Sometimes we pretended to know nothing
and it was easy. To sing a requiem of luxury
found by a fireplace, a Moroccan rug, a Norwegian Forest cat.
We could afford to stand six feet away.
We knew the rapture of the microwave,
the infusion of grapefruits with gin.
If this life were drawn in charcoal,
the brushstrokes would connect like strangler figs,
unusual and bold. Not a fiasco exactly. Something worse.
No falling chandeliers and circus ropes
but there was a rumbling heard each night at eight,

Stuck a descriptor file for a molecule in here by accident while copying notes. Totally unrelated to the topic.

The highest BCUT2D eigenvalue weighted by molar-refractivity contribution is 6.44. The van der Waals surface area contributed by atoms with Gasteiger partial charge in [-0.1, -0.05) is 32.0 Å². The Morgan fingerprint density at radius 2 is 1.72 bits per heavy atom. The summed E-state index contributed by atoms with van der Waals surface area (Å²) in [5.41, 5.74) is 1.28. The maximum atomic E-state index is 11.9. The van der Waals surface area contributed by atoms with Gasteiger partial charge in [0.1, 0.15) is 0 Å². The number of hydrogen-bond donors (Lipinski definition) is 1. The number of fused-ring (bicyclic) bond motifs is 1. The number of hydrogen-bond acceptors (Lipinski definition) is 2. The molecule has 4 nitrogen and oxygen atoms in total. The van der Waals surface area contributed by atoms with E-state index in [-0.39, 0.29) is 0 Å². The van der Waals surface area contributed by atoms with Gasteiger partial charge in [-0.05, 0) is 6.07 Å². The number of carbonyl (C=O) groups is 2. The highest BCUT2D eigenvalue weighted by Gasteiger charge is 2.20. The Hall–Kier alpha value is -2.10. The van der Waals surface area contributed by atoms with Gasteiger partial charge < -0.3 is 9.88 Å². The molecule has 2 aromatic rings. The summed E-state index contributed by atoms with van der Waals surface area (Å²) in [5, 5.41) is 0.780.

the crashing of copper-bottomed pots
and pans across the avenues. This is what we did
to show communion. A homegrown trundling
towards new humanness, the blue mason jars
lined up in extra clean cabinets holding nothing
except the gift of nothing, the clear, runway
fandom of being, a fusion without expectation
or outcome, only the pulse of the air, the promise
of another way to hold nothing, to become nothing,
to satisfy ourselves with pure nothing.